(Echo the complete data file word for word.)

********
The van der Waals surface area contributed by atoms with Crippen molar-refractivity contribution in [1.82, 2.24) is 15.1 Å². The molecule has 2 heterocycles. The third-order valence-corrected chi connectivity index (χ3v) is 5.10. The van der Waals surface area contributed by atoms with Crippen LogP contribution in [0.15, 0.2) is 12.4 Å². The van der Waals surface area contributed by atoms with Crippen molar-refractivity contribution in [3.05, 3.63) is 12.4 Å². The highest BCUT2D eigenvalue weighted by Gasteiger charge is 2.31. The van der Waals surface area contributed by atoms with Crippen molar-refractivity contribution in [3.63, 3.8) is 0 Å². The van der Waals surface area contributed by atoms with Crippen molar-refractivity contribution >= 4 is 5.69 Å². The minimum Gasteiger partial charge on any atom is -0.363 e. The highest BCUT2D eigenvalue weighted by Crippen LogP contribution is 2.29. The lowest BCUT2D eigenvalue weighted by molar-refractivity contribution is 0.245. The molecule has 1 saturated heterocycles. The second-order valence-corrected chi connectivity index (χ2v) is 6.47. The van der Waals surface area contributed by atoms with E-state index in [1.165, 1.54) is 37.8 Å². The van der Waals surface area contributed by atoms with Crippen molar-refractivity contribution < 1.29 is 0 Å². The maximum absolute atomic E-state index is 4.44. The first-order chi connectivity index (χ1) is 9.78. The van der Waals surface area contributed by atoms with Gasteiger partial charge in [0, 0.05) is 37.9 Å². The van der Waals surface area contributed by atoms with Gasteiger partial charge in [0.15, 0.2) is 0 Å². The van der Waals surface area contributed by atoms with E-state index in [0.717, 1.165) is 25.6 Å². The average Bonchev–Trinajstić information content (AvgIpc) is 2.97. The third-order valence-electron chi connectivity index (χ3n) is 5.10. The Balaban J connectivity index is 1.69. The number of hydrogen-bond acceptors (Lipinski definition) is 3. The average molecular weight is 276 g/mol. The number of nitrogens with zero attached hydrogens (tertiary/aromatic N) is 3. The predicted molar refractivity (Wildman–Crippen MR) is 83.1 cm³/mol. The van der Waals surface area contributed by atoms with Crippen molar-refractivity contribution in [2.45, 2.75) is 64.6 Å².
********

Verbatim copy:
The van der Waals surface area contributed by atoms with Crippen molar-refractivity contribution in [1.82, 2.24) is 15.1 Å². The molecule has 2 heterocycles. The third-order valence-corrected chi connectivity index (χ3v) is 5.10. The van der Waals surface area contributed by atoms with Crippen LogP contribution in [0.15, 0.2) is 12.4 Å². The van der Waals surface area contributed by atoms with Crippen molar-refractivity contribution in [3.05, 3.63) is 12.4 Å². The highest BCUT2D eigenvalue weighted by Gasteiger charge is 2.31. The van der Waals surface area contributed by atoms with Crippen molar-refractivity contribution in [3.63, 3.8) is 0 Å². The van der Waals surface area contributed by atoms with Crippen molar-refractivity contribution >= 4 is 5.69 Å². The minimum Gasteiger partial charge on any atom is -0.363 e. The highest BCUT2D eigenvalue weighted by Crippen LogP contribution is 2.29. The lowest BCUT2D eigenvalue weighted by molar-refractivity contribution is 0.245. The molecule has 1 saturated heterocycles. The second-order valence-corrected chi connectivity index (χ2v) is 6.47. The van der Waals surface area contributed by atoms with E-state index in [1.165, 1.54) is 37.8 Å². The van der Waals surface area contributed by atoms with Crippen molar-refractivity contribution < 1.29 is 0 Å². The maximum absolute atomic E-state index is 4.44. The first-order chi connectivity index (χ1) is 9.78. The van der Waals surface area contributed by atoms with Gasteiger partial charge in [0, 0.05) is 37.9 Å². The van der Waals surface area contributed by atoms with Gasteiger partial charge in [0.15, 0.2) is 0 Å². The van der Waals surface area contributed by atoms with E-state index in [0.717, 1.165) is 25.6 Å². The average Bonchev–Trinajstić information content (AvgIpc) is 2.97. The third-order valence-electron chi connectivity index (χ3n) is 5.10. The Balaban J connectivity index is 1.69. The number of hydrogen-bond acceptors (Lipinski definition) is 3. The average molecular weight is 276 g/mol. The number of nitrogens with zero attached hydrogens (tertiary/aromatic N) is 3. The predicted molar refractivity (Wildman–Crippen MR) is 83.1 cm³/mol. The van der Waals surface area contributed by atoms with Crippen molar-refractivity contribution in [2.45, 2.75) is 64.6 Å².